However, the College of Health and Human Development faculty member cautions that the physiological signals that lead to meal termination or inhibit intake until the next meal are complex. He adds, "There is a need for further studies in which researchers look at different types of fats and oils in the context of a meal instead of just fat versus carbohydrates."

The research was supported by a grant from the Nutrition Health Service of Eridania Beghin-Say Corp. of Belgium.


Story Source:

The above story is based on materials provided by Penn State. Note: Materials may be edited for content and length.


Cite This Page:

Penn State. "Mashed Potatoes Prepared With Heart Healthy Oil Beats Rice For Appetite Control." ScienceDaily. ScienceDaily, 19 April 2000. <www.sciencedaily.com/releases/2000/04/000417100050.htm>.
Penn State. (2000, April 19). Mashed Potatoes Prepared With Heart Healthy Oil Beats Rice For Appetite Control. ScienceDaily. Retrieved July 31, 2014 from www.sciencedaily.com/releases/2000/04/000417100050.htm
Penn State. "Mashed Potatoes Prepared With Heart Healthy Oil Beats Rice For Appetite Control." ScienceDaily. www.sciencedaily.com/releases/2000/04/000417100050.htm (accessed July 31, 2014).

Share This




More Health & Medicine News

Thursday, July 31, 2014

Featured Research

from universities, journals, and other organizations


Featured Videos

from AP, Reuters, AFP, and other news services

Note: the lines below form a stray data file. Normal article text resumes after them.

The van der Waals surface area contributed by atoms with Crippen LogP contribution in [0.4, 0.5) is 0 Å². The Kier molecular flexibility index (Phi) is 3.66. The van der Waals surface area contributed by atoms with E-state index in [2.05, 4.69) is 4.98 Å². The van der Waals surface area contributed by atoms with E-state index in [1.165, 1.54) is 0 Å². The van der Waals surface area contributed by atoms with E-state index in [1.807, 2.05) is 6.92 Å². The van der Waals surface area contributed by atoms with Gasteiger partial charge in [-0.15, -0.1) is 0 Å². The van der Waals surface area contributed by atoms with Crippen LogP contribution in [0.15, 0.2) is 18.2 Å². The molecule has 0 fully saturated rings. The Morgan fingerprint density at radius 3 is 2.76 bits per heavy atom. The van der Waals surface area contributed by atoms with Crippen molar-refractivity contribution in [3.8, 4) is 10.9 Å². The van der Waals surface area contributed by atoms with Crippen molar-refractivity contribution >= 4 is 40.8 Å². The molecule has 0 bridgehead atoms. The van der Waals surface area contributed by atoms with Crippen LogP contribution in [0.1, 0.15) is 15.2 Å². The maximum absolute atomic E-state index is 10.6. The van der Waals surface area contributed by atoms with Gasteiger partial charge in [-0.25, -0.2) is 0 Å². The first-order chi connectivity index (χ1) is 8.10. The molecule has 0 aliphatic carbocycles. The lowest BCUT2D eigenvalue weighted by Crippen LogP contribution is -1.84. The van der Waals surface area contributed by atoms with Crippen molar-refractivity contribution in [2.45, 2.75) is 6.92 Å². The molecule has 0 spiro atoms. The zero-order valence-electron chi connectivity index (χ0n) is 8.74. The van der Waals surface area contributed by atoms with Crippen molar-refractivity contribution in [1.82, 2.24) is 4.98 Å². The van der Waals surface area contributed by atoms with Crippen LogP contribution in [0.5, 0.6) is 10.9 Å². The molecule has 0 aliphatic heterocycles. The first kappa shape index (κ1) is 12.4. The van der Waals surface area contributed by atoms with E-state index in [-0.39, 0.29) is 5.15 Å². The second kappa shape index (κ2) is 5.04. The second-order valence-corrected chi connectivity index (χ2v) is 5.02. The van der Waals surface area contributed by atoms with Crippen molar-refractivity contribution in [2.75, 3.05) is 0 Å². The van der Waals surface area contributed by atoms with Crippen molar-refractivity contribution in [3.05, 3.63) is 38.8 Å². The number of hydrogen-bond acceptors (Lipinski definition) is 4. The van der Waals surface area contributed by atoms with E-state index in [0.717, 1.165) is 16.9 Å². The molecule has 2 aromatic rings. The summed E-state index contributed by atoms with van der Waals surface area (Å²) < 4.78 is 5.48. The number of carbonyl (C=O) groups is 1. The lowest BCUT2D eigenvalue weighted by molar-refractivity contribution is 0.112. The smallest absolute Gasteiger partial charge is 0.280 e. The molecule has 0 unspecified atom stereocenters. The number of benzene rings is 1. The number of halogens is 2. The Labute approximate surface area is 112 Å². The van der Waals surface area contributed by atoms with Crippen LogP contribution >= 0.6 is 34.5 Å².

House Republicans Vote to Sue Obama Over Healthcare Law

House Republicans Vote to Sue Obama Over Healthcare Law

Reuters - US Online Video (July 31, 2014) — The Republican-led House of Representatives votes to sue President Obama, accusing him of overstepping his executive authority in making changes to the Affordable Care Act. Mana Rabiee reports. Video provided by Reuters
Powered by NewsLook.com
Despite Health Questions, E-Cigs Are Beneficial: Study

Despite Health Questions, E-Cigs Are Beneficial: Study

Newsy (July 31, 2014) — Citing 81 previous studies, new research out of London suggests the benefits of smoking e-cigarettes instead of regular ones outweighs the risks. Video provided by Newsy
Powered by NewsLook.com
Dangerous Bacteria Kills One in Florida

Dangerous Bacteria Kills One in Florida

AP (July 31, 2014) — Sarasota County, Florida health officials have issued a warning against eating raw oysters and exposing open wounds to coastal and inland waters after a dangerous bacteria killed one person and made another sick. (July 31) Video provided by AP
Powered by NewsLook.com
Health Insurers' Profits Slide

Health Insurers' Profits Slide

Reuters - Business Video Online (July 30, 2014) — Obamacare-related costs were said to be behind the profit plunge at Wellpoint and Humana, but Wellpoint sees the new exchanges boosting its earnings for the full year. Fred Katayama reports. Video provided by Reuters
Powered by NewsLook.com

Search ScienceDaily

Number of stories in archives: 140,361

Find with keyword(s):
 
Enter a keyword or phrase to search ScienceDaily for related topics and research stories.

Save/Print:
Share:  

Breaking News:
from the past week

In Other News

... from NewsDaily.com

Science News

Health News

Environment News

Technology News



Save/Print:
Share:  

Free Subscriptions


Get the latest science news with ScienceDaily's free email newsletters, updated daily and weekly. Or view hourly updated newsfeeds in your RSS reader:

Get Social & Mobile


Keep up to date with the latest news from ScienceDaily via social networks and mobile apps:

Have Feedback?


Tell us what you think of ScienceDaily -- we welcome both positive and negative comments. Have any problems using the site? Questions?
Mobile iPhone Android Web
Follow Facebook Twitter Google+
Subscribe RSS Feeds Email Newsletters
Latest Headlines Health & Medicine Mind & Brain Space & Time Matter & Energy Computers & Math Plants & Animals Earth & Climate Fossils & Ruins